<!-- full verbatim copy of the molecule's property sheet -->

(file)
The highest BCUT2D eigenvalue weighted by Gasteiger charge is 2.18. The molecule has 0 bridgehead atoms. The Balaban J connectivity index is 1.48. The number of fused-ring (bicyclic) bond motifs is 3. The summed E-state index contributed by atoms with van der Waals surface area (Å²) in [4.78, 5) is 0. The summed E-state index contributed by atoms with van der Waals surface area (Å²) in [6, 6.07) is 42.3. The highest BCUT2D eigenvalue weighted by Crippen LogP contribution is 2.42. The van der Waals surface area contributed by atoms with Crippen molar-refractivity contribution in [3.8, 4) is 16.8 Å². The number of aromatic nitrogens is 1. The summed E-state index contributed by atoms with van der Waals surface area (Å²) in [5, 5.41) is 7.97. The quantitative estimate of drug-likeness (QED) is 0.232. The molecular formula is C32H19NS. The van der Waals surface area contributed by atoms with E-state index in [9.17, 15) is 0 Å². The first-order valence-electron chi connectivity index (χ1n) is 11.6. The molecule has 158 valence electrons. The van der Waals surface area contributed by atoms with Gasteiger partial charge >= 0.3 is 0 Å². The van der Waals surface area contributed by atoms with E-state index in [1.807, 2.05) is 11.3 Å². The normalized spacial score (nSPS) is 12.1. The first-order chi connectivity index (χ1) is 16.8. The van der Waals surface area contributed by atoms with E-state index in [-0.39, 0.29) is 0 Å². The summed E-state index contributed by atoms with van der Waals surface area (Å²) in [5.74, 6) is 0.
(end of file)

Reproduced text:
The highest BCUT2D eigenvalue weighted by Gasteiger charge is 2.18. The molecule has 0 bridgehead atoms. The Balaban J connectivity index is 1.48. The number of fused-ring (bicyclic) bond motifs is 3. The summed E-state index contributed by atoms with van der Waals surface area (Å²) in [4.78, 5) is 0. The summed E-state index contributed by atoms with van der Waals surface area (Å²) in [6, 6.07) is 42.3. The highest BCUT2D eigenvalue weighted by Crippen LogP contribution is 2.42. The van der Waals surface area contributed by atoms with Crippen molar-refractivity contribution in [3.8, 4) is 16.8 Å². The number of aromatic nitrogens is 1. The summed E-state index contributed by atoms with van der Waals surface area (Å²) in [5, 5.41) is 7.97. The quantitative estimate of drug-likeness (QED) is 0.232. The molecular formula is C32H19NS. The van der Waals surface area contributed by atoms with E-state index in [9.17, 15) is 0 Å². The first-order valence-electron chi connectivity index (χ1n) is 11.6. The molecule has 158 valence electrons. The van der Waals surface area contributed by atoms with Gasteiger partial charge >= 0.3 is 0 Å². The van der Waals surface area contributed by atoms with E-state index in [1.807, 2.05) is 11.3 Å². The normalized spacial score (nSPS) is 12.1. The first-order chi connectivity index (χ1) is 16.8. The van der Waals surface area contributed by atoms with E-state index in [-0.39, 0.29) is 0 Å². The summed E-state index contributed by atoms with van der Waals surface area (Å²) in [5.74, 6) is 0.